StoryTrails: exploring UK archives like never before
StoryTrails is the largest immersive storytelling project the UK has ever witnessed, bringing together over 50 creatives from 15 different cities and towns across the UK. The aim of the project, which ran from July to October 2022, was to bring to life untold stories from the past through the wonders of the 3D internet – aka the Metaverse – using augmented and virtual reality. Audiences are given the chance to time-travel via the wonder of new technologies to experience untold local histories where they happened. MAG_BTMMusic Archive Gallery: Beyond The Music discussed the project and its key highlights with it’s Creative Director Will Saunders to find out more and what it means for the future of archival material.
StoryTrials was a partnership led by the UK’s only national centre for Immersive Storytelling StoryFutures, working together with The BFI, BBC, Niantic, Nexus Studios, Iso Design, Uplands Television and The Reading Agency. StoryTrials was a partnership led by the UK’s only national centre for Immersive Storytelling StoryFutures, working together with The BFI, BBC, Niantic, Nexus Studios, Iso Design, Uplands Television and The Reading Agency. Libraries across the UK were transformed into portals enabling audiences to explore stories of historical change and to grasp new connections with the places where they lived, and with each other. Through these arresting and compelling psycho-geographies a new national portrait of the UK was created, one which you can now explore for yourself for free on the BFI’s Website
Rare archival material from the nation, including film from the BBC and BFI archives, has been made accessible to all through a free, entertaining and playful mobile AR app that allows users to navigate some fantastic and lesser known historical stories. In Lambeth you can do Winfred Attwell’s Honky Tonk Walk and celebrate the first Black artist to have a number 1 single in the UK, whilst in Blackpool you can explore the town’s LGBTQ+ history and lose yourself in the drag capital of Blackpool “Funny Girls”. The Story-Trails app is freely available on both Ios & Android, just search “Story-Trails” in your app store (Apple Store and Google Play Store).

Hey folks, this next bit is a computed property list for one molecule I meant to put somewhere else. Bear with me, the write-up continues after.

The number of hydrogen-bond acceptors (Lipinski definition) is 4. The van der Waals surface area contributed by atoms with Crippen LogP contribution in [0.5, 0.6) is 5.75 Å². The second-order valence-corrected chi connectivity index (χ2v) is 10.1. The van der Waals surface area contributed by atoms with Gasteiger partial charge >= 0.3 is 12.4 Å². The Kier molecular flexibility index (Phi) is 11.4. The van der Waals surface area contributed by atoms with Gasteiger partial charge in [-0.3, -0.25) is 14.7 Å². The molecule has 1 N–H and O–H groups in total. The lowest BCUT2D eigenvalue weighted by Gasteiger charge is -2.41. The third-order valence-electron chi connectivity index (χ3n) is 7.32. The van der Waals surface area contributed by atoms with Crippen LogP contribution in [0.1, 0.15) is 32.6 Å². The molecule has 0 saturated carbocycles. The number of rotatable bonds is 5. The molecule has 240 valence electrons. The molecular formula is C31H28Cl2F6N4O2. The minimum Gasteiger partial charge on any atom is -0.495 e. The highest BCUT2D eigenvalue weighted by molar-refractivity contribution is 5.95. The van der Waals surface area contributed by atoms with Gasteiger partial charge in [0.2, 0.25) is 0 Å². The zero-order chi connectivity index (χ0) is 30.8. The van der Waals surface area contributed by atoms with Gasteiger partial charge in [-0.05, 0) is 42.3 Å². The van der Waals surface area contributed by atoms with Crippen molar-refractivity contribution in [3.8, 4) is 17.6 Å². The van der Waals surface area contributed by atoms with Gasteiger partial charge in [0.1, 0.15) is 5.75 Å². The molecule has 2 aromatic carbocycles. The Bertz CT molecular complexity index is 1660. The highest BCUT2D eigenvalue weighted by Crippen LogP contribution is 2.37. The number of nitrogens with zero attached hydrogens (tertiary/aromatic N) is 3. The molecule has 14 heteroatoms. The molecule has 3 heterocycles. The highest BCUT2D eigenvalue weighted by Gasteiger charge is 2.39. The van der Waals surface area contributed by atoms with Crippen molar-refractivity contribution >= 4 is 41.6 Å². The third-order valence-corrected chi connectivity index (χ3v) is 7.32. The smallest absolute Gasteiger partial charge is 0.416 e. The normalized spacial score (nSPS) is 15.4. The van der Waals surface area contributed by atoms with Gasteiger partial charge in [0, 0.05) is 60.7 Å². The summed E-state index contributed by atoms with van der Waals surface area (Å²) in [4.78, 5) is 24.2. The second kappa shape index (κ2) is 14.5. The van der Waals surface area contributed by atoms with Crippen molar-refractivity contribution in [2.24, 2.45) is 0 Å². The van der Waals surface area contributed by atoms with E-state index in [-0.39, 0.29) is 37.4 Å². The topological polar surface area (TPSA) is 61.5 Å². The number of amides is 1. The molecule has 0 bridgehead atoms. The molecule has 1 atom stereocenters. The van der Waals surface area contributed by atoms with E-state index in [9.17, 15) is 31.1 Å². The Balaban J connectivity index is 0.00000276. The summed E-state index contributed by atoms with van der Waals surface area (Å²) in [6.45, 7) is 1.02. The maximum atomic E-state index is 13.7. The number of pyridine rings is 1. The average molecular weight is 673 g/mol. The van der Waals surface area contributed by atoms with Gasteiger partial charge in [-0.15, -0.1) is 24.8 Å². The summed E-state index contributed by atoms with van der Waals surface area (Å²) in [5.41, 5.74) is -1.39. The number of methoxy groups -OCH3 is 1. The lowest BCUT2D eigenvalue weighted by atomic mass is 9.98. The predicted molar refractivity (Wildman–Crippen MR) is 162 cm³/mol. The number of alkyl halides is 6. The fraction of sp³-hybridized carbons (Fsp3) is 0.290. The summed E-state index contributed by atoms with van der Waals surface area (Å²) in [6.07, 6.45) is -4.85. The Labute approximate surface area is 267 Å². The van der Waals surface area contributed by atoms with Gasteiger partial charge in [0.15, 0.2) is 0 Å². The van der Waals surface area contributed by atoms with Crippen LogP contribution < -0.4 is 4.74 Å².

The giant immersive maps that were created as installation pieces for the project were produced by curating a wide selection of audio stories from people in each town and then combining those stories with 3D models of people, places and objects to deliver an animated fly through of each town and a simple frictionless experience for everyone to enjoy. MAG_BTMMusic Archive Gallery: Beyond The Music discussed the project and its key highlights with it’s Creative Director Professor of Creative Industries at Royal Holloway UniversityWill Saunders to find out more and what it means for the future of archival material.
In a nutshell, Story-Trails is where past, present and future all collide, in the streets of your hometown and at your local library. Putting new technologies such as 3D film-making, AR and VR at the heart of this new storytelling experience, we wanted to see what sort of stories could be told if we gave such tools to creatives from our towns and local communities, empowering them to tell stories that are important to them.
Will Saunders, StoryTrails Creative Director
Story-Trails is a really exciting step forward for us because it demonstrates that archive is something that’s alive, and accessible, and something that can really inspire creativity in our young filmmakers, in our tech innovators and in storytellers for the future.
Simon McCallum, BFI Archive Projects Curator
I am not sure whether there is a renewed interest in archives,I hope that there will be but what is interesting about them is their future in light of these new technologies that are now available to all of us, as creatives, developers and storytellers as well as consumers. It raises a number of interesting questions: how do you try and make more traditional 2D archives work within a 3D environment? From a storytelling point of view, how do you invite audiences to experience histories and stories where they happened.